We know our neighbours well enough that we can plan trips together to the local town, or Chetumal. If someone is in need of assistance, for example if they are sick, someone is there to help out and care.
Need a local recommendation for good food? – someone is bound to know.
You won’t be left on your own trying to figure things out.
The villagers decide how the village interacts, by optionally participating in a village council (attendees in a circle, listening to each other with a talking stick).
The following notes (thanks to Jo Doecke) are included so that you can see the sorts of questions & issues we will work out together…
What will I be doing?
Once I get there, what am I going to do? I need a purpose, a reason to get up in the morning, and most of all, I need something to do, far other than playing bingo or golf and watching television.
I can do those things anywhere. What will be different? (Apart from relaxation, sun and beach)
We will create a community space (hall/centre, or thatched shade area), that we can walk to for meetings or to do things together.
Learn about plants and animals from the locals.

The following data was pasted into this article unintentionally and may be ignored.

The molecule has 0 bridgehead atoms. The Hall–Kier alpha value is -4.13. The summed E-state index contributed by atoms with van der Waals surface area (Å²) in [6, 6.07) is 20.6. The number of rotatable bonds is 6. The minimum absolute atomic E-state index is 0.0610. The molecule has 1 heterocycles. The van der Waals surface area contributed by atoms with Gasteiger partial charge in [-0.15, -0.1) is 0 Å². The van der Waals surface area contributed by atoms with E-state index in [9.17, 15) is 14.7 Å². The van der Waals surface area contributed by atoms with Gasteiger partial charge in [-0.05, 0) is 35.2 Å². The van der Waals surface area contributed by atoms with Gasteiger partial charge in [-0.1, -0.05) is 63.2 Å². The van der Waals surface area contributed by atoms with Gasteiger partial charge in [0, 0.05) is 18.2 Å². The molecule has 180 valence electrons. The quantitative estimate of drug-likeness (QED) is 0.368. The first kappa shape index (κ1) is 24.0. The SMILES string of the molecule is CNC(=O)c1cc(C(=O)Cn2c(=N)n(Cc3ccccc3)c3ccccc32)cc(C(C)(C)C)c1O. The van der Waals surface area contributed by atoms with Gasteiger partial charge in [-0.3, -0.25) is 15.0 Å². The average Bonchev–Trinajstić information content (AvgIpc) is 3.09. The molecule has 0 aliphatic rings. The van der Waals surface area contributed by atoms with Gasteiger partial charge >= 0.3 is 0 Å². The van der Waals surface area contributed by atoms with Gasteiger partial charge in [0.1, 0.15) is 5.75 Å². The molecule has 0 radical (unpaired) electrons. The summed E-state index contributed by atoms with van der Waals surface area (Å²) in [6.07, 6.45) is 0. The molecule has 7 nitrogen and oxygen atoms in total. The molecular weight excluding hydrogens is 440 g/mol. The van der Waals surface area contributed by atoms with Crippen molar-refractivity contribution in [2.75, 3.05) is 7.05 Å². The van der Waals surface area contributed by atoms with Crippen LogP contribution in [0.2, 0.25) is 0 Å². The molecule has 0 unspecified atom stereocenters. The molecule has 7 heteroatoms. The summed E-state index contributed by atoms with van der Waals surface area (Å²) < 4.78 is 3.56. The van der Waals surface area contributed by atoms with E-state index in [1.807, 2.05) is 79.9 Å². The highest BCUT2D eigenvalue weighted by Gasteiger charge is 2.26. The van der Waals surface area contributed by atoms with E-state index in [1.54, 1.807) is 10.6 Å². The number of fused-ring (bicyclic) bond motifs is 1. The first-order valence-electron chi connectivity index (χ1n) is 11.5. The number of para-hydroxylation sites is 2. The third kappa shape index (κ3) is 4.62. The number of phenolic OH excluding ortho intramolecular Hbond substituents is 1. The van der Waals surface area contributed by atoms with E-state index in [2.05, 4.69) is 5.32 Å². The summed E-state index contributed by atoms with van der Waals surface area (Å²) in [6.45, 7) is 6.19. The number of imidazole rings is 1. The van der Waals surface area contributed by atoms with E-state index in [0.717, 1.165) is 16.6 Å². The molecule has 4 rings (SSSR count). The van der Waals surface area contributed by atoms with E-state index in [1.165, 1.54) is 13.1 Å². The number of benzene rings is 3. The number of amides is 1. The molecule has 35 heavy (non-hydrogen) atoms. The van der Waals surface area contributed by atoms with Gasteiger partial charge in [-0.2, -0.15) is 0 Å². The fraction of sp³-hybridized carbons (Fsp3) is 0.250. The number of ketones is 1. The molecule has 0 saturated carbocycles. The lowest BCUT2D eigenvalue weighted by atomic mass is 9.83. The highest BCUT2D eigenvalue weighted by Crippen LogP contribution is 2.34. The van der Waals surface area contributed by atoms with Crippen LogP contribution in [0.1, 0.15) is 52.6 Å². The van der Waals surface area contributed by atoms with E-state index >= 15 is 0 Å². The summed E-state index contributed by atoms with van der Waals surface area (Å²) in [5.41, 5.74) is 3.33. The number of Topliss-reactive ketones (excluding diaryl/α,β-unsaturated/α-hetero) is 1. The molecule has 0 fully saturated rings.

Is there a ‘men’s shed’ that I can learn how to make a coffee table from a local craftsman?
Will one of the village musicians be around to teach me guitar? Or local women to teach how they dance?
Craft, maintenance or games?
Will people in the village share what they know about people outside the village? I am not interested in a gated community.
How do we learn about the thousands of years of Belize history?
Tell me about the community engagement meetings you’ve had….
Food - Eating Local
Will there be daily trips to Corozal Town to eat in a café/restaurant run by local people, so we have the best regional dishes using local ingredients, and being run by a local family or two?
I want to walk to the café in the morning to have a coffee, and ask Juanita how her baby is going.
I want to have a glass of red with a bowl of nachos in the evening and see how Pedro’s sick cow is going.
Food - Sources
Where is my food coming from?
Will there be weekly trips to the great local home grown produce farmer’s markets in Corozal?
Will there be a community vegie garden? Will everyone plant a fruit tree in their yard to be shared later?